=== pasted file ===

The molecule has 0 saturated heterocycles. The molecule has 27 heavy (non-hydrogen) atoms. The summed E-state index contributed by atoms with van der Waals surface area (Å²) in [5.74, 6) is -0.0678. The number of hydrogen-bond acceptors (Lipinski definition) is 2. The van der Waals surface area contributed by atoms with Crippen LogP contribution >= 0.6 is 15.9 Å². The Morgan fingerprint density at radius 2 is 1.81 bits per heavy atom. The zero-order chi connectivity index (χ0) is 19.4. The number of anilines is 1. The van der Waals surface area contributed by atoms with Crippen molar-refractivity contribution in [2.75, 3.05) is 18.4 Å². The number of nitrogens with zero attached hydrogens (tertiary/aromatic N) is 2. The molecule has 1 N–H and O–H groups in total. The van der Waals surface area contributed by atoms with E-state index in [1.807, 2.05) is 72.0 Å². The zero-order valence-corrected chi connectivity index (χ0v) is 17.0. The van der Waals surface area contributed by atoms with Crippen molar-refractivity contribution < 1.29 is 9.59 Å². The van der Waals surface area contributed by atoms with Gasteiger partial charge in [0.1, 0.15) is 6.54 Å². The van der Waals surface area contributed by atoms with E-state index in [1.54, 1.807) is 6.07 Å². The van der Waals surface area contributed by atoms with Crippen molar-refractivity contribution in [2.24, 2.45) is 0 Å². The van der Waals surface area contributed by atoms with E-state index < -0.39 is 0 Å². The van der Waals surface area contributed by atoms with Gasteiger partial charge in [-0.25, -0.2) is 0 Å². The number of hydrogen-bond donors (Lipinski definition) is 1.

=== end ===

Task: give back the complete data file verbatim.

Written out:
The molecule has 0 saturated heterocycles. The molecule has 27 heavy (non-hydrogen) atoms. The summed E-state index contributed by atoms with van der Waals surface area (Å²) in [5.74, 6) is -0.0678. The number of hydrogen-bond acceptors (Lipinski definition) is 2. The van der Waals surface area contributed by atoms with Crippen LogP contribution >= 0.6 is 15.9 Å². The Morgan fingerprint density at radius 2 is 1.81 bits per heavy atom. The zero-order chi connectivity index (χ0) is 19.4. The number of anilines is 1. The van der Waals surface area contributed by atoms with Crippen molar-refractivity contribution in [2.75, 3.05) is 18.4 Å². The number of nitrogens with zero attached hydrogens (tertiary/aromatic N) is 2. The molecule has 1 N–H and O–H groups in total. The van der Waals surface area contributed by atoms with E-state index in [1.807, 2.05) is 72.0 Å². The zero-order valence-corrected chi connectivity index (χ0v) is 17.0. The van der Waals surface area contributed by atoms with Crippen molar-refractivity contribution < 1.29 is 9.59 Å². The van der Waals surface area contributed by atoms with Gasteiger partial charge in [0.1, 0.15) is 6.54 Å². The van der Waals surface area contributed by atoms with E-state index in [1.54, 1.807) is 6.07 Å². The van der Waals surface area contributed by atoms with Crippen molar-refractivity contribution in [2.24, 2.45) is 0 Å². The van der Waals surface area contributed by atoms with E-state index < -0.39 is 0 Å². The van der Waals surface area contributed by atoms with Gasteiger partial charge in [-0.25, -0.2) is 0 Å². The number of hydrogen-bond donors (Lipinski definition) is 1.